William Walworth aforesaid, is reported to have slain Jack Straw in Smithfield, and there to have been therefore Knighted by the King. But that is not true: For Jack Straw being afterward taken, was first adjudged by the said Maior, and then executed by the loss of his Head in Smithfield. How be it, true it is, that this William Walworth, being a Man wise, learned, and of an incomparable Manhood, arrested Wat Tyler, a presumptuous Rebel, upon whom no Man durst lay Hand. Whereby he delivered the King and Kingdom from most wicked tyranny of Traytors. The Maior arrested him on the Head with a sound Blow: Whereupon Wat Tyler furiously struck the Maior with his Dagger, but hurt him not, by reason he was well armed. The Maior having received his Stroke, drew his Basiliard, and grievously wounded Wat in the Neck, and withal, gave him a great Blow on the Head: In the which Conflict, an Esquire of the King's House, called John Cavendish, drew his Sword, and wounded Wat twice or thrice, even to the death: And Wat spurring his Horse, cryed to the Commons to revenge him: The Horse bare him about eighty Foot from the place, and there he fell down half dead: And by and by, they which attended on the King, environed him about, so as he was not seen of his Company: Many of them thrust him in, in divers places of his Body, and drew him into the Hospital of St. Bartholomew, from whence again the Maior caused him to be drawn into Smithfield, and there to be beheaded. In reward of this Service (the People being dispersed) the King commanded the Maior to put a Basenet on his Head: And the Maior requesting, why he should so do, the King answered, he being much bound unto him, would make him Knight. The Maior answered, that he was neither worthy, nor able to take such an Estate upon him; for he was but a Merchant, and had to live by his Merchandise only. Notwithstanding, the King made him to put on his Basenet, and then with a Swird in both his Hands, he strongly stroke him in the Neck, as the manner was then. And the same Day he made three other Citizens Knights (for his sake) in the same place, to wit, John Philpot, Nicolas Brember, and Robert Launde, Aldermen. The King gave to the Maior 100l. Land by year, and to each of the other 40l. Land yearly to them and their Heirs for ever.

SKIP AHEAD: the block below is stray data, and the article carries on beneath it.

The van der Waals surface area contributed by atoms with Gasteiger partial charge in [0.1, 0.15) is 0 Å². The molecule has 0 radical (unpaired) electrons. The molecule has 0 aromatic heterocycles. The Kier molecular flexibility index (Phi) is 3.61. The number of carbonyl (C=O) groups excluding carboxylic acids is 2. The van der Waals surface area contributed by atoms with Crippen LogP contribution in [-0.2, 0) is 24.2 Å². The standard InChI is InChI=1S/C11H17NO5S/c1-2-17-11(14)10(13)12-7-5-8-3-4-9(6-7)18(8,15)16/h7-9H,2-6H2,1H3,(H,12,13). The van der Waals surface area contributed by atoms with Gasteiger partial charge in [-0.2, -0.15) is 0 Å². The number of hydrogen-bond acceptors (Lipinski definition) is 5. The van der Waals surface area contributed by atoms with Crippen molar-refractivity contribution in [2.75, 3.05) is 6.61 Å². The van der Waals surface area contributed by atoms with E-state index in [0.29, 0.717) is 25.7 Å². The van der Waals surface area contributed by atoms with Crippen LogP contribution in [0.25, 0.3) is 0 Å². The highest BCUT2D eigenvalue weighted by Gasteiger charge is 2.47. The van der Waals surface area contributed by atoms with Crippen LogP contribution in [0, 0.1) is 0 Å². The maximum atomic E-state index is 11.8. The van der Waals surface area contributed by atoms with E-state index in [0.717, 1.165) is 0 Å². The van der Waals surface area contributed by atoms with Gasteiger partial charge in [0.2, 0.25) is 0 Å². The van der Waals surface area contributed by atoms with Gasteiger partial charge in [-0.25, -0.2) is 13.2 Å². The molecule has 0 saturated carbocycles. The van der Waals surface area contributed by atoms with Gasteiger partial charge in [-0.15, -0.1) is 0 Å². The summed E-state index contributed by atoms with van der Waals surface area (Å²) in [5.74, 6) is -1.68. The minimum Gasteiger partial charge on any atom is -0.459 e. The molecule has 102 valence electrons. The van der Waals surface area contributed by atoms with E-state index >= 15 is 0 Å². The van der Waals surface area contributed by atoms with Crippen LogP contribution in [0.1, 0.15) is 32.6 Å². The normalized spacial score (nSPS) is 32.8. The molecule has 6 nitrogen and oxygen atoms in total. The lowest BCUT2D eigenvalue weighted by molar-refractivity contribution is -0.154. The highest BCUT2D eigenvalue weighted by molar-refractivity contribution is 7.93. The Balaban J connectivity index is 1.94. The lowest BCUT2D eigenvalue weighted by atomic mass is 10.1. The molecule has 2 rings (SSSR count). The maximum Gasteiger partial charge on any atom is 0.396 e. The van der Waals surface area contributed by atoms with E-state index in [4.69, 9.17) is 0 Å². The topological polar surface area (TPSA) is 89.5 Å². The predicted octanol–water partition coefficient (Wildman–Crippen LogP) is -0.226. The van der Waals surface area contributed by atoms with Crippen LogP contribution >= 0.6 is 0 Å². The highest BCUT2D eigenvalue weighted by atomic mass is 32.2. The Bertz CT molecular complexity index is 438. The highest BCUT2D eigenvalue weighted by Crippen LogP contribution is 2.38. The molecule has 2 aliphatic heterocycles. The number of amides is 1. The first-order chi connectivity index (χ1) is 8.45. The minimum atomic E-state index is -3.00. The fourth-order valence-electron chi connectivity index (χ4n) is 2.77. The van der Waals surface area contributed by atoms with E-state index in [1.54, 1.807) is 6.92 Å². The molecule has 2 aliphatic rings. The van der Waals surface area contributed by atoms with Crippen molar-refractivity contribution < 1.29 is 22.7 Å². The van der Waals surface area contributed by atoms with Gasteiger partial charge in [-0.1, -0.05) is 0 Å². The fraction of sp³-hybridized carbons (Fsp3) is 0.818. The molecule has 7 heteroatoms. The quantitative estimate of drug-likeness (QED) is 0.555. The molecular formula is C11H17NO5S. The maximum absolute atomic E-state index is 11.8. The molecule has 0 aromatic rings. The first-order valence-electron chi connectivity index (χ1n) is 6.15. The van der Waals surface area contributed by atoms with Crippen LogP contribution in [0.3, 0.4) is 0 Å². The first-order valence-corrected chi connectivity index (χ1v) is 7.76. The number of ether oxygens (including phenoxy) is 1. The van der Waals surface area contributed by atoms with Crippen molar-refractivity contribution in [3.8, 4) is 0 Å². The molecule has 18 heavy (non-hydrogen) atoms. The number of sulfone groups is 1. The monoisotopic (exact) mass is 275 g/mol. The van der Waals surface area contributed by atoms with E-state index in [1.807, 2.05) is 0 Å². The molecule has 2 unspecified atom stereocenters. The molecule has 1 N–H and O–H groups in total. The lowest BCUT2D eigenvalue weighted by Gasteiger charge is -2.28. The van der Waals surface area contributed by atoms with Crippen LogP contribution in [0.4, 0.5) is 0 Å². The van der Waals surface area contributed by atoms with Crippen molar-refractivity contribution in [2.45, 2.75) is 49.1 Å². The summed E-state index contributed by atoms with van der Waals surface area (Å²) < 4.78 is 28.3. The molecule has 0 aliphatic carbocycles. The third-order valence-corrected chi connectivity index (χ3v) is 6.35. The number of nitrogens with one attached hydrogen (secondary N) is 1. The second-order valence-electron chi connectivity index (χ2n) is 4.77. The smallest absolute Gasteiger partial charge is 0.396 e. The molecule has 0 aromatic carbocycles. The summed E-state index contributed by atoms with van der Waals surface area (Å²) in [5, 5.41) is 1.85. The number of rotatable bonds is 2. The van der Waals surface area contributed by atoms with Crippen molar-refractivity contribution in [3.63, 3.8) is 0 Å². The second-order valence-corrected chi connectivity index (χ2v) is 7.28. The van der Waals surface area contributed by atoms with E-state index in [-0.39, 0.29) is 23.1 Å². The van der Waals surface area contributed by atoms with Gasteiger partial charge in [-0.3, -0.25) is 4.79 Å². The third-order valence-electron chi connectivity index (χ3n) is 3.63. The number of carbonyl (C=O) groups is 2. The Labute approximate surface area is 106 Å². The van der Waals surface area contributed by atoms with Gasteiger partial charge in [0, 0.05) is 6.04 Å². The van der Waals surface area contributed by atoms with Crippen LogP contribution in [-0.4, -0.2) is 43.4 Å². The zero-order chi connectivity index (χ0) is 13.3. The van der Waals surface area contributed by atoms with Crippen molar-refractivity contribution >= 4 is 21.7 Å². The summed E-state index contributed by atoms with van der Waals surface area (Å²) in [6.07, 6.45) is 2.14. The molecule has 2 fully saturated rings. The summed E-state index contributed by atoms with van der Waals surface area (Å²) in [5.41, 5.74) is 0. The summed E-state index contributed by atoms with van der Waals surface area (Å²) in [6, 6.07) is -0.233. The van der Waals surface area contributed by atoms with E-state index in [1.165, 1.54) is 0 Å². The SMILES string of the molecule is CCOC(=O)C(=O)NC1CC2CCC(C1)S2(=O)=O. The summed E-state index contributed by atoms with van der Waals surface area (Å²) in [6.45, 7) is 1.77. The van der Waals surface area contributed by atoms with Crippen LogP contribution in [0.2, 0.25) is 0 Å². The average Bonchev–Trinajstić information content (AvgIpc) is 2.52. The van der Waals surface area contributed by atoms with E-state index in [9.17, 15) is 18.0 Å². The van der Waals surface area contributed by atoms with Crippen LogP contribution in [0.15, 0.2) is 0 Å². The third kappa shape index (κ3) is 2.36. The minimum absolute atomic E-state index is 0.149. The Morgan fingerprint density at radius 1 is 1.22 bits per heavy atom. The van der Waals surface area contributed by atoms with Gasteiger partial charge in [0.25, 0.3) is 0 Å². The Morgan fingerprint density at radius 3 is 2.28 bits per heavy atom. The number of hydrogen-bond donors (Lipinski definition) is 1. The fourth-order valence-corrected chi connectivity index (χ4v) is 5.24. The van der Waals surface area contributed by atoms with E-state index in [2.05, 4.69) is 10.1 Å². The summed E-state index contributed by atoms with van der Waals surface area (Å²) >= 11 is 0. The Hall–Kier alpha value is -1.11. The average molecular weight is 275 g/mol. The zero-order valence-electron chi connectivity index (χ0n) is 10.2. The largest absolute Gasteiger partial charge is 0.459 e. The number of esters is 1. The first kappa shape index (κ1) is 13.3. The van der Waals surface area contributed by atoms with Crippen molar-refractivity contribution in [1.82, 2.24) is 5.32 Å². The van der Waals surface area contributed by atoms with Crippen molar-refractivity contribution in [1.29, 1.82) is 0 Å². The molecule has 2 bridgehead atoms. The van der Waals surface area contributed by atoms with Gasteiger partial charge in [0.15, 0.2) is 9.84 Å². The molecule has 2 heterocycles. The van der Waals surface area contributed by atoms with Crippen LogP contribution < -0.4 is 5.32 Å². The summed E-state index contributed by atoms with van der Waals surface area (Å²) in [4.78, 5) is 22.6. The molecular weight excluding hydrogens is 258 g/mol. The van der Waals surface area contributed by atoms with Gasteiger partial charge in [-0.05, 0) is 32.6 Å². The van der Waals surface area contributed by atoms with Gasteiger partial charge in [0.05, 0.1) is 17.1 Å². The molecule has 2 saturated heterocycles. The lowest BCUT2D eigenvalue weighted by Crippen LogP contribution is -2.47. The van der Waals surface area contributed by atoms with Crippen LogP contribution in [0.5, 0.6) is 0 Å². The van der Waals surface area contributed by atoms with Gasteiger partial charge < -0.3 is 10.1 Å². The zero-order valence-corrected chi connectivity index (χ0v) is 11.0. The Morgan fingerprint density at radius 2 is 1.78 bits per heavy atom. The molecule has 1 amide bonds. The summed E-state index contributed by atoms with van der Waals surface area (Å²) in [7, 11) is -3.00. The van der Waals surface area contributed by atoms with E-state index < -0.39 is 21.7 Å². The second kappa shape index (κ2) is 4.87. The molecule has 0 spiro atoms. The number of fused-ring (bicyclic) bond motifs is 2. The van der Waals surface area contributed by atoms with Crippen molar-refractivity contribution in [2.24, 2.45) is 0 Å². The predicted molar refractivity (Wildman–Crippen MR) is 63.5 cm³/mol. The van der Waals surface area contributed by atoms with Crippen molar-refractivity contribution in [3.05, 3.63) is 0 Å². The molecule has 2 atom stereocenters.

Fable of W. Walworth and Jack Straw reproved.

Praise of W. Walworth for his Manhood in arresting of Wat Tyler.

The Maior was well armed, and had on his Head a Basenet.

T. Walsing.

H. Knighton.

Li. S. Mary Eborum.

Maior made Knight, and otherwise rewarded.

Order of making a Knight for Service in the Field.

Three other Aldermen Knighted.

After this, in the same year, the said Sir William Walworth founded in the said Parish Church of St. Michael, a College, of a Master and nine Priests or Chaplains, and deceasing 1385. was there buried in the North Chapel by the Quire: But this Monument being amongst other (by bad People) defaced in the Reign of Edward VI. was again since renewed by the Fishmongers. Who for lack of knowledge, whatsoever before had been written in his Epitaph, followed a fabulous Book, and wrote Jack Straw, instead of Wat Tyler, a great Error, meet to be reformed there, and elsewhere. And therefore have I the more at large discoursed of this Matter.

A College founded in St. Michaels Crooked Lane.

Monument of Sir W. Walworth defaced, and since falsified, and so remaineth.

This second Monument after the profane demolishing of the first, was set up in June 1562. with his Effigies in Alabaster in Armour gilt richly; by the Fishmongers, saith Stow; at the Cost of William Parvis Fishmonger, that dwelt at the Castle in New Fishstreet, saith a MS. in the Cotton Library: perhaps he was the Master of the Company at that time. The Epitaph of so memorable a Citizen, being omitted in Stow, I shall set down:

Walworth's Monument set up anew Ann. 1562.

J. S.

Here under lyth a Man of Fame,
William Walworth callyd by Name,